What happens when you take one big slice of curriculum, add a teaspoonful of experiential learning, a dollop of foreign culture, and serve it online?
A Grade 10 language class at St. Michael's College School (SMCS) recently found out.
"I was pretty excited because none of my teachers had ever had anything like it, and I've never seen anything like it," says student Luke Montemurro of the linguistic-culinary mash.
"When I heard about my class connecting with an Italian chef in Rome, I was extremely excited," adds classmate Michael D'Amico. "I was excited about the fact that we would be able to learn and interact with a chef who is all the way across the world from us."
For Irma Fiacco, French and Italian teacher at SMCS, it was a fitting way for her students to sample new language skills.
"My intention was to create a learning experience for all my students that started with the knowledge of basic food vocabulary and the main grammar and syntax rules to arrive at a culinary experience that took into account their Canadian cultural heritage and at the same time exposed them directly to contemporary Italian cuisine," says Fiacco, who is teaching Italian for the first time at SMCS, now in her second year at the school.
"When it comes to the Italian language and culture, I find that there is particular interest in everything related to the culinary tradition of the so-called ‘Bel Paese’ [beautiful country] Italy," adds Fiacco. "To the cooking theme, I thought of combining an aspect much loved and appreciated by all my students: Italian music!"
And so, the ‘Musica in Cucina’ student assignment was born.
As part of the preparation phase, students were treated to a live step-by-step cooking demonstration by professional chef Federico Giuliani, from Rome. He took the students through his rendition of tiramisu, an Italian, coffee-flavoured dessert.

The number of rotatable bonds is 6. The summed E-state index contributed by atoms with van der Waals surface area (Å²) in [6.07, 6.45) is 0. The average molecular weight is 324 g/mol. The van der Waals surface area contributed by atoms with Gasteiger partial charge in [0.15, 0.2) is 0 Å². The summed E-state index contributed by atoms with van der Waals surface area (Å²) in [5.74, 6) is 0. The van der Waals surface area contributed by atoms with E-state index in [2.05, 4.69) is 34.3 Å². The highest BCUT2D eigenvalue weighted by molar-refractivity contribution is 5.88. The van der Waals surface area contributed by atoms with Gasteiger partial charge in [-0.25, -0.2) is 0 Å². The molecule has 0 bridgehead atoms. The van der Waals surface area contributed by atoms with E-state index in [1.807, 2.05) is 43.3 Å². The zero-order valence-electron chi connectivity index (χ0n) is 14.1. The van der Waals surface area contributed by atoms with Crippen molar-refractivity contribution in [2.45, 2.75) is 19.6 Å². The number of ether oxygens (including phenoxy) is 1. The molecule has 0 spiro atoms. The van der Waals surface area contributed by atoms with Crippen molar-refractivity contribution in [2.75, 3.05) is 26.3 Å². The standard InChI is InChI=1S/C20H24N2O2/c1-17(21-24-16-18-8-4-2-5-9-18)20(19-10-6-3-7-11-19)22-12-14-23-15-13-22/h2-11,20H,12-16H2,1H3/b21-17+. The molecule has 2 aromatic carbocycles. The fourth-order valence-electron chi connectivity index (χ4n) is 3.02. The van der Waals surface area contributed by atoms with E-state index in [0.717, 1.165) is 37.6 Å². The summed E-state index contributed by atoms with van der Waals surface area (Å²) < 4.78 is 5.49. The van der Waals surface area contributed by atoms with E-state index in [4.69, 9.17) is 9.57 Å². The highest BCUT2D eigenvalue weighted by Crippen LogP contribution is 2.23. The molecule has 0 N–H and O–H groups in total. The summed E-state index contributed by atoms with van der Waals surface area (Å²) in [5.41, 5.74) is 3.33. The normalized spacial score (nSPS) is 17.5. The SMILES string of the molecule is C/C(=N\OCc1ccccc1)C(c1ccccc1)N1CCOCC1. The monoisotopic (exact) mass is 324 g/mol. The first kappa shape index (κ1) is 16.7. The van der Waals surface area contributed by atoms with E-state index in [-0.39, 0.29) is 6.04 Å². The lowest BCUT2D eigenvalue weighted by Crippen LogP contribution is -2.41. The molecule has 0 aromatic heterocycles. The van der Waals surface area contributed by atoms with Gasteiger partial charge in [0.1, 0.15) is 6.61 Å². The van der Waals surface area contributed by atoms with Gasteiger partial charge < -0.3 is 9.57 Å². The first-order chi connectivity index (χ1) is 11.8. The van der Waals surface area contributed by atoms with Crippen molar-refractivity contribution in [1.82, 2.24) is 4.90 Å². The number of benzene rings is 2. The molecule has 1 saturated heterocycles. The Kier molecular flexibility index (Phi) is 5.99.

"I had the pleasure of meeting him last summer while visiting one of the most popular restaurants of Lombard regional cuisine in the city of Bergamo, just outside Milan," continues Fiacco. "Chef Federico was immediately very enthusiastic about making this connection from his hometown."
The novel linguistic-culinary exchange was well-received.
"I learned how to add to what I already know about Italian and apply it in more complex ways," says Luca Li Trenta, who is taking an Italian course for the first time. "The most challenging thing about learning Italian is the verbs and the writing component."
"What I enjoy most about learning Italian is that it helps me to speak with my family and understand my heritage/culture," he says.
"From this class, the main thing I learned was how to cook tiramisu," adds D'Amico, who speaks three languages, including Italian. "I enjoy taking another language because it is simply fun! Knowing multiple languages can help you have a wide choice of occupations as well," he says.
And for the teacher who organized the exchange? "The results were excellent! The boys appreciated the chance to live this authentic experience with the presentation of a young chef who made himself available with his professionalism and kindness in answering all our questions and in giving us an insight into the reality of Italian contemporary cuisine. All this was made in Italian!"
As they work on their current Musica in Cucina projects, the students' wheels continue to turn on a future experiential learning fare to feed their linguistic appetites.
"I would love to see another cooking session as this was very entertaining, or maybe an Italian artist to give us a little background information on Italian art," says Montemurro.
"Maybe watching Italian movies or watching Italian theatre," adds Li Trenta. "Also maybe to meet more people from Italy whether a sports player or an actor etc."
More deep learning to come.